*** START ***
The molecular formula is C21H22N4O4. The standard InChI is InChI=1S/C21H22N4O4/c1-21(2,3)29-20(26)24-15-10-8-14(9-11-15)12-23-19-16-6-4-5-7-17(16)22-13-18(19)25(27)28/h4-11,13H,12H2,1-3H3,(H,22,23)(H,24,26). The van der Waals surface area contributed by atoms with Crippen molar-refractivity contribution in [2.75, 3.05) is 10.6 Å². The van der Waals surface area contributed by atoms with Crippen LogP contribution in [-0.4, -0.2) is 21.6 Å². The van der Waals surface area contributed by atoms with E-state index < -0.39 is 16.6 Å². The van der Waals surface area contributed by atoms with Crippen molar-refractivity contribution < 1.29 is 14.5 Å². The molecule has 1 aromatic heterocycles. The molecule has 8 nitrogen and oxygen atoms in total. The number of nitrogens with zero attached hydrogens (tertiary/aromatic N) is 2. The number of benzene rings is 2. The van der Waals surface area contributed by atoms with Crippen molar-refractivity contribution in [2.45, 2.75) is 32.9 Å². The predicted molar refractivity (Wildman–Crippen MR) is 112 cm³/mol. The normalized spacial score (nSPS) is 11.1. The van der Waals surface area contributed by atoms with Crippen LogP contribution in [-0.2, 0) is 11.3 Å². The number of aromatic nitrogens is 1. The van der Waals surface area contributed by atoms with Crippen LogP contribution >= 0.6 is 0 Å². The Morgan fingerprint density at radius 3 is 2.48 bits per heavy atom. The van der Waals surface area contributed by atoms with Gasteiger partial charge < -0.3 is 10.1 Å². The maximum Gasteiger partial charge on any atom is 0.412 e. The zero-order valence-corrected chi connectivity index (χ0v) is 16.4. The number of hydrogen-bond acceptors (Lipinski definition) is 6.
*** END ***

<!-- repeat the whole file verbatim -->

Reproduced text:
The molecular formula is C21H22N4O4. The standard InChI is InChI=1S/C21H22N4O4/c1-21(2,3)29-20(26)24-15-10-8-14(9-11-15)12-23-19-16-6-4-5-7-17(16)22-13-18(19)25(27)28/h4-11,13H,12H2,1-3H3,(H,22,23)(H,24,26). The van der Waals surface area contributed by atoms with Crippen molar-refractivity contribution in [2.75, 3.05) is 10.6 Å². The van der Waals surface area contributed by atoms with Crippen LogP contribution in [-0.4, -0.2) is 21.6 Å². The van der Waals surface area contributed by atoms with E-state index < -0.39 is 16.6 Å². The van der Waals surface area contributed by atoms with Crippen molar-refractivity contribution < 1.29 is 14.5 Å². The molecule has 1 aromatic heterocycles. The molecule has 8 nitrogen and oxygen atoms in total. The number of nitrogens with zero attached hydrogens (tertiary/aromatic N) is 2. The number of benzene rings is 2. The van der Waals surface area contributed by atoms with Crippen molar-refractivity contribution in [2.45, 2.75) is 32.9 Å². The predicted molar refractivity (Wildman–Crippen MR) is 112 cm³/mol. The normalized spacial score (nSPS) is 11.1. The van der Waals surface area contributed by atoms with Crippen LogP contribution in [-0.2, 0) is 11.3 Å². The number of aromatic nitrogens is 1. The van der Waals surface area contributed by atoms with Crippen LogP contribution >= 0.6 is 0 Å². The Morgan fingerprint density at radius 3 is 2.48 bits per heavy atom. The van der Waals surface area contributed by atoms with Gasteiger partial charge < -0.3 is 10.1 Å². The maximum Gasteiger partial charge on any atom is 0.412 e. The zero-order valence-corrected chi connectivity index (χ0v) is 16.4. The number of hydrogen-bond acceptors (Lipinski definition) is 6.